“They called us beurettes” : 3 questions to Bouchera Azzouz

25 September 2019

On September 24th 2019, the RAJA-Danièle Marcovici Foundation’s team welcomed Bouchera Azzouz, director, co-founder of the association «les Ateliers du Féminisme Populaire» and member of the Executive Committee of the Foundation, as part of a movie-debate on her documentary “They called ud beurettes”. Many collaborators from RAJA France attended the screening and exchanged with the director. On this occasion, Bouchera Azzouz kindly answered some questions.



3 questions to… Bouchera Azzouz


The title of your last film is “They called us beurettes”. Why did you want to talk about these women, through the cinema?

I put forward a postulate that is in fact an observation: women, or rather their emancipatory dynamic, is a powerful lever for transforming neighbourhoods. This is a very poorly described reality, because society in all these strata is dominated by men. It was only through the willingness of women to take their place everywhere that society began to change. In the media, for example, women are still under-represented. So imagine the representation of women from working-class neighbourhoods and even more from immigration. Here too, it is under the impetus of women that things are slowly beginning to change.

“They called us beurettes”  is the second part of a series of 3 documentaries* that tell the story of our neighbourhoods from a female point of view, with a very specific prism, that of the Maghrebi immigration, from which I come. The “beurettes”, terminology that we have massively rejected, is the name by which we have designated all this Maghrebian youth, born in France after the Algerian War. We have struggled with the racism that plagues society and forced our families to overcome the traditional and cultural straitjacket. While our lives have been marked by difficult struggles, we have won battles to reverse racism and discrimination, which remain current issues. In reality, what we have tried to do is take society and our parents out of colonial relationships and move to egalitarian relationships. For us, as girls, it was certainly much more complex than for our brothers. How to find the right balance, between respect for family traditions and the desire for freedom? This is the thorny issue that this film deals with.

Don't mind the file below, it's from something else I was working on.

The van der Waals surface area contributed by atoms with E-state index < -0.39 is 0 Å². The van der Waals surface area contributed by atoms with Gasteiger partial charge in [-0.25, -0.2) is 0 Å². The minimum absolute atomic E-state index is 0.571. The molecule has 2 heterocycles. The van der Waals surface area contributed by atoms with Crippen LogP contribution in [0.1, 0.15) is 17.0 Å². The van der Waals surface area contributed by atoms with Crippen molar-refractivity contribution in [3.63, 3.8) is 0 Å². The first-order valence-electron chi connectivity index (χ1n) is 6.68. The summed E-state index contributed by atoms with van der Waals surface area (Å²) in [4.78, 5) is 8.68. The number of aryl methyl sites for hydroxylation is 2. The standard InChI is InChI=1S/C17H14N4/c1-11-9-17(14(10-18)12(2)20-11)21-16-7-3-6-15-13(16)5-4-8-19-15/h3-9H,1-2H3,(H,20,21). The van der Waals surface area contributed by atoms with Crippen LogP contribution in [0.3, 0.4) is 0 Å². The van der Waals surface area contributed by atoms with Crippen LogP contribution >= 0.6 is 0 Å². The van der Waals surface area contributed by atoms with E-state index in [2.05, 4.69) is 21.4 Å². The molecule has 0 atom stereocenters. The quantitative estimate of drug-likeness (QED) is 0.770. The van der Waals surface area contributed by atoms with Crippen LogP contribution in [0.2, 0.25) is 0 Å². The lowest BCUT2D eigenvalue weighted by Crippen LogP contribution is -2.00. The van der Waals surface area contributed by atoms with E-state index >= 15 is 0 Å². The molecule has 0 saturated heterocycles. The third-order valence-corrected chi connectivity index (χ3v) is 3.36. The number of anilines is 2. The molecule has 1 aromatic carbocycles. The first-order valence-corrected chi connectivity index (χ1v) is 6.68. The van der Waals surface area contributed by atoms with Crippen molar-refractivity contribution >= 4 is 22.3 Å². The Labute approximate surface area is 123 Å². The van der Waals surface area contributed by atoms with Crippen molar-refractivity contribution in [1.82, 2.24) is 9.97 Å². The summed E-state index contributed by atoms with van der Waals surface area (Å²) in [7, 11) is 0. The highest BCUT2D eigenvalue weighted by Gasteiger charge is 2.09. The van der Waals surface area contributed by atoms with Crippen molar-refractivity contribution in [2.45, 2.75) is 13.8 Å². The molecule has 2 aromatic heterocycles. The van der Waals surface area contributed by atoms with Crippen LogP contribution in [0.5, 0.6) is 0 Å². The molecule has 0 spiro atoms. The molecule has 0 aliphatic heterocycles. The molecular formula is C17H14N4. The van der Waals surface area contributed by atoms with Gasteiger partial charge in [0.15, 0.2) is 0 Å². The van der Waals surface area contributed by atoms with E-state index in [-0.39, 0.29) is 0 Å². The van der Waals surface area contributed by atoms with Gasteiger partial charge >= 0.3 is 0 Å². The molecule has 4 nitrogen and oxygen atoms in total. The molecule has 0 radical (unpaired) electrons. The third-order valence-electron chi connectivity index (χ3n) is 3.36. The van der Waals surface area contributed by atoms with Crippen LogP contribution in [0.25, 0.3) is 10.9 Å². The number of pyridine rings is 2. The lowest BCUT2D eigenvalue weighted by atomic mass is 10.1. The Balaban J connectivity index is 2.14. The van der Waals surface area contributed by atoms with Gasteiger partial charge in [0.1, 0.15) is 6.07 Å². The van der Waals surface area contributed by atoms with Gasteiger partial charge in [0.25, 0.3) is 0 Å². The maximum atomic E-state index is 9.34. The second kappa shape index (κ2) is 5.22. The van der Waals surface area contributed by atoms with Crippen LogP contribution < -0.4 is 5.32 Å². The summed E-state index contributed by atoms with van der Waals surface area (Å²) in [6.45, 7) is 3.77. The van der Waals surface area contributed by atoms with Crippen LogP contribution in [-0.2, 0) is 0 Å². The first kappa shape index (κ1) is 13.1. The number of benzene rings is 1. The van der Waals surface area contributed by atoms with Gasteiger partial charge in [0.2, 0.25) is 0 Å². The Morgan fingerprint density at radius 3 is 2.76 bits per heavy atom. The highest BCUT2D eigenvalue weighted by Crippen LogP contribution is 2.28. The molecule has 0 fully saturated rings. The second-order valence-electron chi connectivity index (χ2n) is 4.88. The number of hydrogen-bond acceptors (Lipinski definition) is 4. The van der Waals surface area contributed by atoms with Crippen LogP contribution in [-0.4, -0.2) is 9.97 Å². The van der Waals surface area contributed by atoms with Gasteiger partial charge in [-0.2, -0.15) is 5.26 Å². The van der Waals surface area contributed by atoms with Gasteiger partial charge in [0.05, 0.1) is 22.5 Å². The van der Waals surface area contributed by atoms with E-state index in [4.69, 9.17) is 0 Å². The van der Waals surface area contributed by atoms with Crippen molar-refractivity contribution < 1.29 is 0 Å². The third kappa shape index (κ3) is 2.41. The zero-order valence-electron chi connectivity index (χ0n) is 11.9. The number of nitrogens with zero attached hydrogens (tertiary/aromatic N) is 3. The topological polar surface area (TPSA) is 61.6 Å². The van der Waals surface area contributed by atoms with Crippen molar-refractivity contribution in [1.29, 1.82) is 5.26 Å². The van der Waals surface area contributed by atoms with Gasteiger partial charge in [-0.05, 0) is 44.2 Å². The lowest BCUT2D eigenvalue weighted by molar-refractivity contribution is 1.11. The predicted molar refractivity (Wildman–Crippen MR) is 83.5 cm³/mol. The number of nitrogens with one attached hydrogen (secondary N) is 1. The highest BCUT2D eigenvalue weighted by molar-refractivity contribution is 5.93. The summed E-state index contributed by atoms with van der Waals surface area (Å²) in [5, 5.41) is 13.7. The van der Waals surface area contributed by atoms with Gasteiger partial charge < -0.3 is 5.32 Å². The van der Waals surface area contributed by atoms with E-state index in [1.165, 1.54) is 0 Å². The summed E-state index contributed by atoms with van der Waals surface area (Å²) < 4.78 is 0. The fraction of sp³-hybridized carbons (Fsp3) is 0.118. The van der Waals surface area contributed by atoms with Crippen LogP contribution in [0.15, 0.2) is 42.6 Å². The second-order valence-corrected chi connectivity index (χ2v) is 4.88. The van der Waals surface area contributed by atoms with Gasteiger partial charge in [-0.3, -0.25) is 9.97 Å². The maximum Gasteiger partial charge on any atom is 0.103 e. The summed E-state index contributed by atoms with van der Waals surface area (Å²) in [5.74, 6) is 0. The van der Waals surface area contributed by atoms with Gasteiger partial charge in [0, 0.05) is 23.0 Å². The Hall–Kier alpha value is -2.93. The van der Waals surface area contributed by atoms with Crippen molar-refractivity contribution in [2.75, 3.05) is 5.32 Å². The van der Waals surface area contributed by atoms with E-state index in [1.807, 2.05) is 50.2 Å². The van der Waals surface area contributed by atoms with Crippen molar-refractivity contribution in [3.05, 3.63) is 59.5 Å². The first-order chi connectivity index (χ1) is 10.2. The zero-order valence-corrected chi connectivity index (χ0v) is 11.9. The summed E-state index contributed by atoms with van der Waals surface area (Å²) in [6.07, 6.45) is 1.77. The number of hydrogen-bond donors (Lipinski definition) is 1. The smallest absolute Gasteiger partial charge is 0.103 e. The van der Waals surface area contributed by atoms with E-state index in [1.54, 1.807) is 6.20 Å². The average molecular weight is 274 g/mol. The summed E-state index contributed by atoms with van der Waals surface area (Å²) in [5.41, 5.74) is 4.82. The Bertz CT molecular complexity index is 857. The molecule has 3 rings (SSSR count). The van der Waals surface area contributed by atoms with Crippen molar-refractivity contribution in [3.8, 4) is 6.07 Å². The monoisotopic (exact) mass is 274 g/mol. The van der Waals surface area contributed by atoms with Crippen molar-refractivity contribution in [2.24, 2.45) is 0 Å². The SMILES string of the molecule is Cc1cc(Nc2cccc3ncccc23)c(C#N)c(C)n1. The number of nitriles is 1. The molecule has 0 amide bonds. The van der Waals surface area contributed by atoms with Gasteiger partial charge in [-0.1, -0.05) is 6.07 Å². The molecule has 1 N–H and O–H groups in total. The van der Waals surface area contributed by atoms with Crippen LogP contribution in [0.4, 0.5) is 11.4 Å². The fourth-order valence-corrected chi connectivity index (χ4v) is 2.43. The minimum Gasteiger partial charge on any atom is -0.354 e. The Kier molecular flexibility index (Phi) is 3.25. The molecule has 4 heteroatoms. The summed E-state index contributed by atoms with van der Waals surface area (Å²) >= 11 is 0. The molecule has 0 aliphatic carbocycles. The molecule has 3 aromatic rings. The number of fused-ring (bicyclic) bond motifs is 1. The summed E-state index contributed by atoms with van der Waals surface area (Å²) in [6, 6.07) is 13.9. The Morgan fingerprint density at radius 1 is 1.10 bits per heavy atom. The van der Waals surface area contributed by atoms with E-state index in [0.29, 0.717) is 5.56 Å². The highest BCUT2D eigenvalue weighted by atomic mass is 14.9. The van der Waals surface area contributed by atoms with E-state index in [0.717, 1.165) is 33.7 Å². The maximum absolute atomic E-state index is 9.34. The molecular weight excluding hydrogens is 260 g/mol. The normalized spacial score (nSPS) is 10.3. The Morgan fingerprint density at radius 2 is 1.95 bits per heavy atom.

* “Nos mères, nos daronnes” (2014), “On nous appellait beurettes” (2018), the 3rd part is being realized.


Can you tell us more about the association you co-founded, the Ateliers du Féminisme Populaire (Workshops of popular feminism), and the notion of popular feminism that you hold dear?

For me, popular feminism is an empirical feminism based on a life experience, and an observation of “being a woman” when we live with multiple constraints. I have always been aware, because I lived it, that being a woman was an obstacle, and even more so a woman from the neighborhoods, but also from the working classes, if not poor. Coming from immigration, from a large single-parent family, was a test! And a test of every day and everywhere. As a very young person, I learn to be a “solver” of problems. Over the years, I have objected to this experience in a more global thinking, that of “popular feminism”, a feminism of everyday life, a feminism rooted in the social reality, inseparable from the socio-economic issue, and the fight against all inequalities. A feminism conscious of intersectionality, but that inscribes its struggle in a strictly republican perspective. As such, popular feminism is, in my opinion, the matrix of a political renewal to rebuild the social and republican pact and build a republic that is social, ecological and emancipatory.


You recently joined the Executive Committee of the RAJA-Danièle Marcovici Foundation. Why is it important for you to get involved?

I am an admirer of the RAJA Society. First because it was founded by two women, Rachel and Jeanine, who merged both their first names and their talent. This beautiful story continued with her transmission to Rachel’s daughter, Danièle Marcovici, who is following in her mother’s footsteps and taking over. A women’s society that could only lead to helping other women all over the world, to get out of poverty. A commitment to support associations that work to empower many women.

It was a great honour to join the Executive Committee and thus have the opportunity to participate in supporting all these initiatives. That only reinforced my admiration for Danièle Marcovici, because even here in France, there are few women-owned businesses, particularly family-owned businesses founded by women. It is important to me that my choices remain consistent with the values I stand for, while at the same time having a sense of advancing other women.


Bibliography :

Fille de daronne et fière de l’être, Bouchera Azzouz, éditions Plon (2016)

Les femmes au secours de la République, de l’Europe et de la planète, Bouchera Azzouz, Corinne Lepage, éditions Max Milo (2015)


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